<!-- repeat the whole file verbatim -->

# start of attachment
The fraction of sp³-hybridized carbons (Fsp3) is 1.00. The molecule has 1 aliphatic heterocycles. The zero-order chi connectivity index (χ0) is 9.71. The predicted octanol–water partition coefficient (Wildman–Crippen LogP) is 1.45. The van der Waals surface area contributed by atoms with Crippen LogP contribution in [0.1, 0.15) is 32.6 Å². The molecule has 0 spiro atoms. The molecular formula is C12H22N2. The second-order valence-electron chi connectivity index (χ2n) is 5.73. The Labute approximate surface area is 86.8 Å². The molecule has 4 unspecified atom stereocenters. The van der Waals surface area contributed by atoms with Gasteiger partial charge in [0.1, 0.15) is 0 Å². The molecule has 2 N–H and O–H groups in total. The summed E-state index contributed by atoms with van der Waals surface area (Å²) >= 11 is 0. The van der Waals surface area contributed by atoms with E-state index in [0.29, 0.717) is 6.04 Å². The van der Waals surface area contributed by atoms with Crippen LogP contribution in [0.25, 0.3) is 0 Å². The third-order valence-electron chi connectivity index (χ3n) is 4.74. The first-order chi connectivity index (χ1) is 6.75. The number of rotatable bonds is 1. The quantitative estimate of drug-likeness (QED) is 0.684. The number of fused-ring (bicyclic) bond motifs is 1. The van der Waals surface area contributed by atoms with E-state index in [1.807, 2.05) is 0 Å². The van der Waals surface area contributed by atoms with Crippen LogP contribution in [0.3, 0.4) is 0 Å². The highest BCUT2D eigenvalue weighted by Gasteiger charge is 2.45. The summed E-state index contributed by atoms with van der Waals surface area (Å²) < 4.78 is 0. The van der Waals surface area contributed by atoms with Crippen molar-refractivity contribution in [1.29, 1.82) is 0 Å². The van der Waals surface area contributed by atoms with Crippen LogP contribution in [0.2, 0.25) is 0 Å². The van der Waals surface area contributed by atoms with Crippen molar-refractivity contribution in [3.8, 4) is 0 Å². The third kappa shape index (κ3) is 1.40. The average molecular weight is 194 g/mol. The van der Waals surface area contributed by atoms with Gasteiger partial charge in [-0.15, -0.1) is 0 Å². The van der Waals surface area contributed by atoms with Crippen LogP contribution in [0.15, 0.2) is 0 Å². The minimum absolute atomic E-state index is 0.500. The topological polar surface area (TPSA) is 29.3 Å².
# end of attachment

The fraction of sp³-hybridized carbons (Fsp3) is 1.00. The molecule has 1 aliphatic heterocycles. The zero-order chi connectivity index (χ0) is 9.71. The predicted octanol–water partition coefficient (Wildman–Crippen LogP) is 1.45. The van der Waals surface area contributed by atoms with Crippen LogP contribution in [0.1, 0.15) is 32.6 Å². The molecule has 0 spiro atoms. The molecular formula is C12H22N2. The second-order valence-electron chi connectivity index (χ2n) is 5.73. The Labute approximate surface area is 86.8 Å². The molecule has 4 unspecified atom stereocenters. The van der Waals surface area contributed by atoms with Gasteiger partial charge in [0.1, 0.15) is 0 Å². The molecule has 2 N–H and O–H groups in total. The summed E-state index contributed by atoms with van der Waals surface area (Å²) >= 11 is 0. The van der Waals surface area contributed by atoms with E-state index in [0.29, 0.717) is 6.04 Å². The van der Waals surface area contributed by atoms with Crippen LogP contribution in [0.25, 0.3) is 0 Å². The third-order valence-electron chi connectivity index (χ3n) is 4.74. The first-order chi connectivity index (χ1) is 6.75. The number of rotatable bonds is 1. The quantitative estimate of drug-likeness (QED) is 0.684. The number of fused-ring (bicyclic) bond motifs is 1. The van der Waals surface area contributed by atoms with E-state index in [1.807, 2.05) is 0 Å². The van der Waals surface area contributed by atoms with Crippen LogP contribution in [0.3, 0.4) is 0 Å². The highest BCUT2D eigenvalue weighted by Gasteiger charge is 2.45. The summed E-state index contributed by atoms with van der Waals surface area (Å²) < 4.78 is 0. The van der Waals surface area contributed by atoms with Crippen molar-refractivity contribution in [1.29, 1.82) is 0 Å². The van der Waals surface area contributed by atoms with Crippen LogP contribution in [0.2, 0.25) is 0 Å². The van der Waals surface area contributed by atoms with Crippen molar-refractivity contribution in [3.8, 4) is 0 Å². The third kappa shape index (κ3) is 1.40. The average molecular weight is 194 g/mol. The van der Waals surface area contributed by atoms with Gasteiger partial charge in [-0.15, -0.1) is 0 Å². The van der Waals surface area contributed by atoms with Crippen LogP contribution in [0.15, 0.2) is 0 Å². The minimum absolute atomic E-state index is 0.500. The topological polar surface area (TPSA) is 29.3 Å².